We will call a ladder a onedimensional periodic structure,
which grows in one direction in a straight horizontal or vertical line.
Then define a ladder CA as one in which:
 There are finite seeds which give birth to horizontal or vertical
ladders and nothing else.
 Ladders can be turned: there are finite structures with which
they can collide, producing a new ladder 90° from the old one
and nothing else.
 One ladder can block another: a horizontal ladder (say) can collide
with a vertical one which is already there in such a way that it stops
without generating anything else.
 We assume that the CA rule is rotationally symmetric, so that
ladders and turns work in all four lattice directions. If these collisions
are sensitive to the ladders' spatial or temporal phase, then we also
require the following:
 Ladders can be shifted or delayed so that their phase can be adjusted
as desired.
 Two more behaviors follow from these requirements, as shown in Fig. 1:
 Ladders can be delayed by arbitrary times, by executing
a sequence of turns in a square spiral.
 Ladders can end.
Fig. 1. Birth, turns, and blocking. With sequences of turns,
we can also delay ladders, or end them by blocking them with themselves.
 The blocking collision will be our main building block for Boolean circuits.
If the presence or absence of a ladder corresponds to a wire being true
or false, blocking acts as a logical gate as shown in Fig. 2, with inputs
a and b and outputs b and a and not b. (If necessary, we delay a so that it arrives after b does if b is present.)
Fig. 2. The logical effects of a blocking collision.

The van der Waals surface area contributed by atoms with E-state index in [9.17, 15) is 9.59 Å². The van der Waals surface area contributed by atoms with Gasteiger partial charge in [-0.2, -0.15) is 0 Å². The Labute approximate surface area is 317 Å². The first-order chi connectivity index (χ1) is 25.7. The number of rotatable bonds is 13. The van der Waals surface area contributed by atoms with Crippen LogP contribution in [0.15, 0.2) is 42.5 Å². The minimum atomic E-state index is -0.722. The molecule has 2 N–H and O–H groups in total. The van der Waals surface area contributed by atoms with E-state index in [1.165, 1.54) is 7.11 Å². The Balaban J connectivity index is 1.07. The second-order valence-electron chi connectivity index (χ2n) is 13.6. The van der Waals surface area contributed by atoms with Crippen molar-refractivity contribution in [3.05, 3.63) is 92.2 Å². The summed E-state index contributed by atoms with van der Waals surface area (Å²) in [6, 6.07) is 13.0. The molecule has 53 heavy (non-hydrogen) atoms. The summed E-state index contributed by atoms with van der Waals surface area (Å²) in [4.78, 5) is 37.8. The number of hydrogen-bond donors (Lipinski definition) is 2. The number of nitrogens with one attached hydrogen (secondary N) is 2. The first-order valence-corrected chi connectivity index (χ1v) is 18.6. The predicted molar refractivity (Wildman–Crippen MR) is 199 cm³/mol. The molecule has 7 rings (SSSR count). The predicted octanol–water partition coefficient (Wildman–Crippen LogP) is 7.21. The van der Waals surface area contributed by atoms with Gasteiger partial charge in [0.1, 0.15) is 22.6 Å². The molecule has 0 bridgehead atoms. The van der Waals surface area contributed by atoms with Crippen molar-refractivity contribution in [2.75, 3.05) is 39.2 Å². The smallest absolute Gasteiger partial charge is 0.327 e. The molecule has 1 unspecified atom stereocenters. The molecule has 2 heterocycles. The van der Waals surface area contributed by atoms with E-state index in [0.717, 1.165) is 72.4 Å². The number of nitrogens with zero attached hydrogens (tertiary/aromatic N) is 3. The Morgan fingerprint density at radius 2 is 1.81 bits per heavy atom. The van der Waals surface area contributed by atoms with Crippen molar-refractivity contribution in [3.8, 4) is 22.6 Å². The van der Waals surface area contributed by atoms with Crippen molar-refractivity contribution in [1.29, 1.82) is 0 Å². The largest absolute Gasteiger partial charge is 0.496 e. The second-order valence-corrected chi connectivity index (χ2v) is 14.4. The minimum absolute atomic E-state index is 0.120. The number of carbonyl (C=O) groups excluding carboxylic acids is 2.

A ladder emerges on the right only if a is present and b is not. If a is always present, blocking negates b. We can also make copies of a wire.
 By setting a to TRUE, i.e., giving birth to a ladder which is
always there, we can use blocking to negate wires. Then by combining
blocking with negation, we can construct AND and OR gates,
a and b = a and not(not b),
a or b = not((not a) and (not b)).
 We can also make a wire 'fan out' by making multiple copies of it, so that
it can be used as input for more than one gate.
 In two dimensions, since our ladders cannot cross each other, our circuits
have to be planar. But if negation is available, we can simulate nonplanar
circuits by building a crossover gadget as shown in Fig. 3; the reader can
check that with inputs a on the left and b on the right,
the outputs are b on the left and a on the right as advertised.
(In contrast, the majorityvote CA cannot express negation, and so can
only express planar circuits in d=2; see [13].)
Fig. 3. A crossover gadget with 8 blocking gates;
perhaps a clever reader can find a smaller one.
 Because of a ladder CA's ability to do crossover, CIRCUIT VALUE for planar circuits is just as hard as the general case. Now suppose we want to know whether a finite seed will grow to infinity. If we design the seed to let the corresponding circuit's output ladder grow, and kill off all the others, then the CA will grow to infinity if and only if its circuit's output is true. Thus growth model prediction is at least as hard as Boolean circuit prediction.
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